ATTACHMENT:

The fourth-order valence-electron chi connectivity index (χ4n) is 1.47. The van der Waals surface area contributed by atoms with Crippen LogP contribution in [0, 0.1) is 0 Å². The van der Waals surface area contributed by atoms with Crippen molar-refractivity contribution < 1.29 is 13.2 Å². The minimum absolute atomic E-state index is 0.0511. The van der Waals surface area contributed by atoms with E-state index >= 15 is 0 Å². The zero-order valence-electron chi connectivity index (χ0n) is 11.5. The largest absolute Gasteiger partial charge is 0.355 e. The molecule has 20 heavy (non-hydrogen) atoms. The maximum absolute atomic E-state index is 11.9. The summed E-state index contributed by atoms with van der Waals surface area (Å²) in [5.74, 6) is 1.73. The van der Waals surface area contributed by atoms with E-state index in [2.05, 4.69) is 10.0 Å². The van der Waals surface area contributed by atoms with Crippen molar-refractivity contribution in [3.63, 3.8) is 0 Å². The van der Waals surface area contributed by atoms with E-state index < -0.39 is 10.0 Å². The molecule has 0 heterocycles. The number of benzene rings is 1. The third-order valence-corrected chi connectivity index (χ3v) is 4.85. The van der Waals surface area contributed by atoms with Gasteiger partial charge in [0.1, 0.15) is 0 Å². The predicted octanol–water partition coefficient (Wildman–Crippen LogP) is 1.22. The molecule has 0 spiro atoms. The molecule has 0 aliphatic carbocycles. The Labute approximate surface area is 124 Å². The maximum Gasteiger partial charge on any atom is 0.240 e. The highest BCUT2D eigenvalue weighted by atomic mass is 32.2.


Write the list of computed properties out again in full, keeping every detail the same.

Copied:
The fourth-order valence-electron chi connectivity index (χ4n) is 1.47. The van der Waals surface area contributed by atoms with Crippen LogP contribution in [0, 0.1) is 0 Å². The van der Waals surface area contributed by atoms with Crippen molar-refractivity contribution < 1.29 is 13.2 Å². The minimum absolute atomic E-state index is 0.0511. The van der Waals surface area contributed by atoms with E-state index >= 15 is 0 Å². The zero-order valence-electron chi connectivity index (χ0n) is 11.5. The largest absolute Gasteiger partial charge is 0.355 e. The molecule has 20 heavy (non-hydrogen) atoms. The maximum absolute atomic E-state index is 11.9. The summed E-state index contributed by atoms with van der Waals surface area (Å²) in [5.74, 6) is 1.73. The van der Waals surface area contributed by atoms with E-state index in [2.05, 4.69) is 10.0 Å². The van der Waals surface area contributed by atoms with Crippen molar-refractivity contribution in [3.63, 3.8) is 0 Å². The van der Waals surface area contributed by atoms with E-state index < -0.39 is 10.0 Å². The molecule has 0 heterocycles. The number of benzene rings is 1. The third-order valence-corrected chi connectivity index (χ3v) is 4.85. The van der Waals surface area contributed by atoms with Gasteiger partial charge in [0.1, 0.15) is 0 Å². The predicted octanol–water partition coefficient (Wildman–Crippen LogP) is 1.22. The molecule has 0 spiro atoms. The molecule has 0 aliphatic carbocycles. The Labute approximate surface area is 124 Å². The maximum Gasteiger partial charge on any atom is 0.240 e. The highest BCUT2D eigenvalue weighted by atomic mass is 32.2.